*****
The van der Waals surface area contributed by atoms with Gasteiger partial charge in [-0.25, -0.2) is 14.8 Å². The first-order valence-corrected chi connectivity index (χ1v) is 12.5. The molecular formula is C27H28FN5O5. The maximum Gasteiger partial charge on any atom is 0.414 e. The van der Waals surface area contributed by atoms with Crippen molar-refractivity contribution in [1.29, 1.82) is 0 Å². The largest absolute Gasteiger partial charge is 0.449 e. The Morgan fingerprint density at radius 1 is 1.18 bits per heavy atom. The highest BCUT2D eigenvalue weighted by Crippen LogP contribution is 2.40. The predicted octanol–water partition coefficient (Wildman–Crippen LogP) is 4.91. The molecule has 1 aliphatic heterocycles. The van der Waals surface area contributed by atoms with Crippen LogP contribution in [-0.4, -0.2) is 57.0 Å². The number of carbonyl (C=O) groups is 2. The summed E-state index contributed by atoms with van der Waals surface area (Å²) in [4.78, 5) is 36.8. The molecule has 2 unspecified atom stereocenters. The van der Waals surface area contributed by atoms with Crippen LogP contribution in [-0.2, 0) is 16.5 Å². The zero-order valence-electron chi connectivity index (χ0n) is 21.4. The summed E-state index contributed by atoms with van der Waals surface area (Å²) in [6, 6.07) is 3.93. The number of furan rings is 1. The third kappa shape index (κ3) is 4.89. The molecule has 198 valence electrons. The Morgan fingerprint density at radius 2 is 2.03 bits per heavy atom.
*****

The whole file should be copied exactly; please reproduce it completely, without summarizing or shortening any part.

The van der Waals surface area contributed by atoms with Gasteiger partial charge in [-0.25, -0.2) is 14.8 Å². The first-order valence-corrected chi connectivity index (χ1v) is 12.5. The molecular formula is C27H28FN5O5. The maximum Gasteiger partial charge on any atom is 0.414 e. The van der Waals surface area contributed by atoms with Crippen molar-refractivity contribution in [1.29, 1.82) is 0 Å². The largest absolute Gasteiger partial charge is 0.449 e. The Morgan fingerprint density at radius 1 is 1.18 bits per heavy atom. The highest BCUT2D eigenvalue weighted by Crippen LogP contribution is 2.40. The predicted octanol–water partition coefficient (Wildman–Crippen LogP) is 4.91. The molecule has 1 aliphatic heterocycles. The van der Waals surface area contributed by atoms with Crippen LogP contribution in [-0.4, -0.2) is 57.0 Å². The number of carbonyl (C=O) groups is 2. The summed E-state index contributed by atoms with van der Waals surface area (Å²) in [4.78, 5) is 36.8. The molecule has 2 unspecified atom stereocenters. The van der Waals surface area contributed by atoms with Crippen LogP contribution in [-0.2, 0) is 16.5 Å². The zero-order valence-electron chi connectivity index (χ0n) is 21.4. The summed E-state index contributed by atoms with van der Waals surface area (Å²) in [6, 6.07) is 3.93. The number of furan rings is 1. The third kappa shape index (κ3) is 4.89. The molecule has 198 valence electrons. The Morgan fingerprint density at radius 2 is 2.03 bits per heavy atom.